I first noticed William Lane Craig refashion divine eternity and then adopt a heterodox Christology. Now Craig argues Genesis 1-11 is “mytho-history, not to be taken literally,” denies Genesis 3 records the first sin, and says cherubim are “fantasy.” He admits the genealogies give the early text an historical aura, but dismisses them as “artificial symmetry.”
While there are certain denominations which allow for non-literal interpretations of Genesis 1-11, the Southern Baptist Convention has historically taken a strong stand against treating the Bible as “myth,” especially in the sense of “fantasy.” Craig explicitly affirms “myth” in the weaker sense of explanatory narrative, but he nonetheless also treats the Genesis accounts as “myth” in the stronger sense of historically unreal.
The major 20th-Century controversies within the SBC often began with major debate regarding the interpretation of Genesis. This was behind the 1925 adoption of the Baptist Faith and Message, the 1963 revision of the same, and concern over the 1969 Broadman Commentary on Genesis. The Baptist Faith and Message presumes literal interpretation of Genesis, as seen for instance in our beliefs about the serpent’s involvement in the Fall of Adam. Article III on Man states, “Through the temptation of Satan man transgressed the command of God.” Cf. Gen 3; Rev 20:2.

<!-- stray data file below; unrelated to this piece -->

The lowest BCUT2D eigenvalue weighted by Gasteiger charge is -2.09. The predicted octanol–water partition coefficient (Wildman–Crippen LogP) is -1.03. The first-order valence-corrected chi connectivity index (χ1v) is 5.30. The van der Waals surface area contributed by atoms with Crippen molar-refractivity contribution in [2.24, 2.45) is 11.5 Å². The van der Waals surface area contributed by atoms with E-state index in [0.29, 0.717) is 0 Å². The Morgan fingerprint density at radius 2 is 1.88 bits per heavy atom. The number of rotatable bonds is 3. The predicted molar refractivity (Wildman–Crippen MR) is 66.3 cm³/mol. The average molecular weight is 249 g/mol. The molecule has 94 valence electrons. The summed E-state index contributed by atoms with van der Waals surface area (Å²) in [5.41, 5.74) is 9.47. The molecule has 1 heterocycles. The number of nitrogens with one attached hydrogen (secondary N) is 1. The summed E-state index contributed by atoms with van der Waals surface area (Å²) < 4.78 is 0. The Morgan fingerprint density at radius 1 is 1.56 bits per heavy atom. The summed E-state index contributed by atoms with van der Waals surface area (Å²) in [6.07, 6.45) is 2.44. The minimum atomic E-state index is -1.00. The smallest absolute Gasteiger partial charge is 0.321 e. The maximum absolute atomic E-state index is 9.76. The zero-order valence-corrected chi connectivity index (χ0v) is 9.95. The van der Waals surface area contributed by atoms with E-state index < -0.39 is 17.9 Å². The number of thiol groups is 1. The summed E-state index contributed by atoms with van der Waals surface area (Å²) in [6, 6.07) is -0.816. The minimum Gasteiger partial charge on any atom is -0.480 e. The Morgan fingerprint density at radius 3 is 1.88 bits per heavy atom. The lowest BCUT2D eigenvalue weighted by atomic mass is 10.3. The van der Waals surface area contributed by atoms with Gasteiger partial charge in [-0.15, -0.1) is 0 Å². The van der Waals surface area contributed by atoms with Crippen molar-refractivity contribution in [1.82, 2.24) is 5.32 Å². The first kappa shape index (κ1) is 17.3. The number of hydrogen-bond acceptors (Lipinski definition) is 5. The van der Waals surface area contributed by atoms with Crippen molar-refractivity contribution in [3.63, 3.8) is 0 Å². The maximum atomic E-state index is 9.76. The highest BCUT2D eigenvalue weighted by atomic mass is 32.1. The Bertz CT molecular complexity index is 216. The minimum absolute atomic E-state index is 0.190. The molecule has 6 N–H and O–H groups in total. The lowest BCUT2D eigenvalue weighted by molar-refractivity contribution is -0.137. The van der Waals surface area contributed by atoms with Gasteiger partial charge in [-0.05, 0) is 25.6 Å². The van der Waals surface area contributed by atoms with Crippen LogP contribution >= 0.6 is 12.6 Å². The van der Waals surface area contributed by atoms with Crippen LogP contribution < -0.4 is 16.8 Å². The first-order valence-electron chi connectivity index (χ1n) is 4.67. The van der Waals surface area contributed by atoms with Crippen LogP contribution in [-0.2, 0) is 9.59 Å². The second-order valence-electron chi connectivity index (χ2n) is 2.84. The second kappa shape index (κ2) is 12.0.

It is difficult to see how any Southern Baptist church or institution could assent to treating Genesis 1-11 as “myth,” “artificial,” and “fantasy” without compromising our confession in Article I (1925, 1963, 2000) that “The Holy Bible [has] truth, without any mixture of error, for its matter.” Last week, a former Southern Baptist denied the Bible is the Word of God. This week, a major apologist affiliated with a Southern Baptist church and a Southern Baptist state college affirmed the Bible contains myth and fantasy.
The future of Southern Baptists hangs by a thread, and the two blades which may cut it are our treatments of the Word of God and the Image of God.
(Note: The Executive Committee response to the directive of the Southern Baptist Convention regarding investigation of the treatment of sexual abuse victims has dominated the news cycle. I do not intend to detract from the critical importance of that problem. However, as a theologian with a long view in biblical, systematic, and historical studies, I am convinced we must address both the crises facing us.)